She turned back to her pie. Maybe she could get it in the oven before the doctor got here. Julia was droning on about aluminum foil on the edges of the crust, but Bree didn’t have any foil. She listened with half an ear and finished the pie, then flipped the channel to the Cartoon Network for Davy.
The doorbell rang just as she slid the pie into the oven. She wiped her hands on her abused jeans and went to the door. Dr. Max Parker stood smiling benignly on her front porch. Tall with regal bearing, he’d always reminded her of an aging lion with his head of white hair and eyes that seemed to see right through her.
“I’m being silly, aren’t I?” she laughed, stepping aside for him to enter. Her spirits always perked up when he was around.
“We can’t be too careful with our star boy.” His deep voice was as calming as rhythmic waves along the lakeshore.
“You are always so gracious, even when I call at inconvenient times.”
“You know I never mind checking in on this little guy. I brought him into the world, but he’d be special even if I didn’t.”
Her anxiety decreased a notch just looking into his imperturbable face. “He’s coughing and says his tummy feels funny.” She led the way to the kitchen where Davy was still watching tele-vision and eating pistachios.
Bree watched as Dr. Parker listened to her son’s chest. His “uh-huhs” and “hmms” took her anxiety back up again. Surely it was just a cold.
Dr. Parker straightened. “I think you’ll live, young man,” he said.
Davy was paying no attention to the doctor. His focus was on Scooby Doo, Where Are You? Bree, however, felt almost giddy at the prognosis.
Dr. Parker put a hand on her shoulder. “You worry too much. He’s fine—maybe just a slight cold or allergy from the furnace heat. It looks like he’s even gained some weight. My colleague says his counseling sessions are going well.”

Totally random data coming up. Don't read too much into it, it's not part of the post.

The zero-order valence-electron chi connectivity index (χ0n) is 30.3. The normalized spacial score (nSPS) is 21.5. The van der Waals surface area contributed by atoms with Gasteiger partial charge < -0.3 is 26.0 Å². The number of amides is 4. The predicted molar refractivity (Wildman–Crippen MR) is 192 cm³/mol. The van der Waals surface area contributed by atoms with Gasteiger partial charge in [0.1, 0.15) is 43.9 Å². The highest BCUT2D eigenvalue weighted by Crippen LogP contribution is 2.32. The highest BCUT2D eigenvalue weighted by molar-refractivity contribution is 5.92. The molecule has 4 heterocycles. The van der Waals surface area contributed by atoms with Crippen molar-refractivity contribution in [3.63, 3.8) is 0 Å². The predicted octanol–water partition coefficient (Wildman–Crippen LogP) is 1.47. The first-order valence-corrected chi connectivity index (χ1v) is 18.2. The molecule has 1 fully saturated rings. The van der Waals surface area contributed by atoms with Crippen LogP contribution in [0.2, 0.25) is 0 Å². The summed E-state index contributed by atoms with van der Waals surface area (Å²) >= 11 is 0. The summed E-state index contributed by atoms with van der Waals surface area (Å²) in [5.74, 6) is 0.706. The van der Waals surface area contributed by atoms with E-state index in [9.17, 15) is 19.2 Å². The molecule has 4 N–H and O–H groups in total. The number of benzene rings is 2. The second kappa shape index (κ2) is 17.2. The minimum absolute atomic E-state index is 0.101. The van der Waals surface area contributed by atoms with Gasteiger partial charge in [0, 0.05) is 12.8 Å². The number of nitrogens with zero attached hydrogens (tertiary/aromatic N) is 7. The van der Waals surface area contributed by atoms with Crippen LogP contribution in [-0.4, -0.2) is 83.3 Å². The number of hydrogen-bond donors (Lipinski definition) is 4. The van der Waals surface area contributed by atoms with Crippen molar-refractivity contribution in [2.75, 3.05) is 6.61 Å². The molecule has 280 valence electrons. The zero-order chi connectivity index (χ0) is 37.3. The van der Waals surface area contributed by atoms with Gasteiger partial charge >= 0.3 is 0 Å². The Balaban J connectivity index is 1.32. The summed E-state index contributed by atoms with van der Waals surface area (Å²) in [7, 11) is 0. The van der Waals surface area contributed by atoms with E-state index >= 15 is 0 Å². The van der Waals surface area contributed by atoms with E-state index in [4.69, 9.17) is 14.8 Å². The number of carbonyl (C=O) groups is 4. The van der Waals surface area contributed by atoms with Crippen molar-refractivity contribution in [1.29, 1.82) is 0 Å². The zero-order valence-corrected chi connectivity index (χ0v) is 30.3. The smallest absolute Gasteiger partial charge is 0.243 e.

“I guess.” Bree moved restlessly. The topic was not one she enjoyed.
“You don’t sound too sure.” The doctor put his stethoscope in his bag and closed the clasp. “What’s wrong?”
She glanced at Davy, then led the doctor out of the kitchen into the entry. “I almost think the counseling is making things worse. Davy goes wandering several times a week.”
“Give him time. He’s been through a lot. You both have. I’ll talk to Dr. Walton about it next week.” He turned toward the door, but his attention was caught by the newspaper on the table. “Good picture of Anu.” He picked it up. “She’s quite a lady.”
The admiration in his voice made Bree hide a smile. “I don’t know what Davy and I would do without her. She’s really excited about the store’s twentieth anniversary. Big sale. She’s in Helsinki buying for spring. You’ll have to stop over when she gets back.”
“I will,” he agreed, heading toward the door.
Bree followed him. “Thanks for coming over like this. I really appreciate it.”
“It’s what friends do,” he said, smiling. He squeezed her shoulder as he exited. “Davy is recovering nicely. Spend plenty of time with him, and he’ll soon be himself again.”
As he went down the walk, Kade Matthews’s pickup pulled into the drive. She waited with the door open, flinching at the cold wind that blew down her back. Across the road, puffs of snow nestled in the nooks of tree branches as if they’d been left behind in a snowball fight.
Kade came toward her, and just looking at him gave her pleasure. He was all male, from his wide shoulders to his strong, capable hands; Bree felt safe in his presence. That was something she’d never felt with another man, not even Rob.
He kissed her, a lingering touch that left her breathless. He brought feelings to the surface she’d thought were dead and buried. She broke off the kiss with a smile of apology and stepped back.
He grinned then flexed the muscles in his arm. “Me Tarzan. I bring big sledgehammer. Lead me to concrete wall.”
Bree grinned and poked him in the solar plexus. He grunted and acted as though he was hurt. She laughed. “We might not have to take it down, you know.”
He flashed her a cocky grin. “Maybe we could just take it down for fun,” he said. “I was ready to get out of the house, and I can use the workout. Besides, exercise is good for what ails you.”
Kade shrugged and rolled his eyes then strode toward the kitchen. “Hey, Davy,” he said.
Davy looked up from watching his cartoon. “Hi, Kade,” he said, his attention quickly shifting back to the cartoon.
Kade turned back toward Bree. “Spurned for a cartoon,” he said. “I’m crushed. But I should be used to getting the cold shoulder.” His tone was wry but held affection.
“He’s still missing his daddy.” Bree patted Kade’s arm.
“Is he still wandering around in the night?” Kade asked, staring into her face.